My guess would be that the presenting ECG shows irregular VT, and the post-conversion ECG points towards inferior STEMI -> ASA, nitro, heparin, morphine, oxygen and PCI.

  • Ahmed says:

    I think the patient has WPW with AF which cause wide complex Tachy ( irregular) 
    When patient cardioverted WPW appear 
    ttt is Radiofrequency ablation of accessory pathway

  • Great ECG set.
    On the first ECG I see mainly a wide complex monomorphic irregular tachycardia. Then on the rhythm strip just under V6 the rhythm narrows, and now we see a rapid, possibly regular rhythm (difficult without calipers) without identifable p waves and with a very long QTc.
    The second ECG is entirely the monomorphic irregular wide complex tachycardia, probably with even wider QRS.
    The third ECG is sinus, now normal QTc and possibly some very subtle inferior ischemia.
    I don't think it is incorrect to look at either of the first 2 ECGs and think 'V-TACH!', but I think there are some clues that this is not what is going on:
    First, on the first ECG there is revision to a narrow complex rhythm that has the same rate and (ir)regularity as the previous wide complex rhythm.
    Second, I do not see any fusion beats.
    Third, I do not see any retrograde p waves.
    Fourth, the rhythm is markedly irregular which would be surprising for a fast ventricular tachycardia.
    Next is the question of an abberent conduction pathway, ie. is this afib with WPW. Again on the first strip we see the conversion of wide to narrow without any significant slowing of the rate. If this conversion was due to alternating conduction down an accessory pathway and the sinus pathway I would expect to see the rate slow a bit as the conversion occurs. We do not see this.
    Finally, the complete lack of response to a cornucopia of antidysrhythmic medications. This always makes me think about a-flutter, a rhythm refractory to many of our medical machinations. It is possible that what we are seeing in ECG 1 and 2 is actually a-flutter with variable block causing the irregularity. A set of calipers and calculating the intervals is really the best way to differentiate this from a-fib.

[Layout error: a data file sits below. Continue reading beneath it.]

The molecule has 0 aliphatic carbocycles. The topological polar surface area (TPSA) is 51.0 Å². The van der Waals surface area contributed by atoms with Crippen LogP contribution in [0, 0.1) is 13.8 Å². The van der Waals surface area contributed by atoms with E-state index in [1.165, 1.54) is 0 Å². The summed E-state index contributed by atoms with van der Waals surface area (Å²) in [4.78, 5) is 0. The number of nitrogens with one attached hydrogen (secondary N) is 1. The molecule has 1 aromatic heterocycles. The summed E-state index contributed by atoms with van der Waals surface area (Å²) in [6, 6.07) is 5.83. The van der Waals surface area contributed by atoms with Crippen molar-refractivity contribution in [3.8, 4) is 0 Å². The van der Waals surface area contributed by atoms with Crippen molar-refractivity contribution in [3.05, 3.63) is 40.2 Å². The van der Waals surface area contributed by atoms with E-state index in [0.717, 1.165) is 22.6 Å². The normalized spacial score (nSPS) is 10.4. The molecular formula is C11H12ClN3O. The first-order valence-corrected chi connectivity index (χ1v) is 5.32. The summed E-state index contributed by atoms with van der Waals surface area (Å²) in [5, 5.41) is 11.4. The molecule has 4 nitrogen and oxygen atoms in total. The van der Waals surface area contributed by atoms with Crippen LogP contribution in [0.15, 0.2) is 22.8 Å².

Overall I think this is a-flutter with variable block (vs a-fib) and a rate related bundle branch block. The post conversion ECG possible shows some subtle new inferior changes but I would probably do another ECG 10 minutes later and see if these resolved (ie. if they were due to rate related ischemia).

  • Arnel C says:

    1. VT  – positive concordance
    2. short QTc
    3. Acquired vs congenital. Probable acquired short QTc. Thinking of hypercalcemia.

  • Brad J. says:

    @ Aaron, very good explanation to your thoughts. As you can see above I’m also leaning towards an atrial rhythm, but I’m thinking more afib than anything. I also considered A-flutter, but don’t see any flutter waves at all (I know it’s too fast to see flutter waves). I’m honestly not seeing any signs of WPW though even with post conversion…. One thing I noticed now that I didn’t originally notice is that there are flat T waves in AVL and V1. Also in the limb leads I notice longer gradual building T waves which would also indicate hypokalemia. Just a thought….

  • Brad J says:

    @ Arnel, short QTc? Can you explain your reasoning on this bc if anything they appear to be elongated.

  • Atrial flutter with variable block should be REGULARLY irregular and this is not.  The only way I can explain this rhythm is to invoke 2 problems: a slightly irregular monomorphic VT AND atrial fib with RVR and narrow complex (seen at the end of the first 12-lead).  It is not irregular enough for atrial fib and not bizarre enough for WPW with atrial fib.  That's my two cents.

  • Chris says:

    I think it’s WPW.
    First and second ECG are FBI: Fast, Broad and Irregulair.
    Positive concordance precodiaal. Only responding on cardioversion.
    So this must be an a.p. conduction.
    For a-flutter i think there are no signs.
    Post cardioversion ECG i see in V1- V3 a slighty slurred upstroke of R-wave
    and still positive concordance. Compare with old ECG if recorded.
    Consider an a.p. located left posterior septal

  • @ Dr. Smith
    That's an interesting thought, that we are seeing V-tach followed by a-fib with RVR as a seperate rhythm. Maybe I am trying too hard for a single diagnosis in my analysis.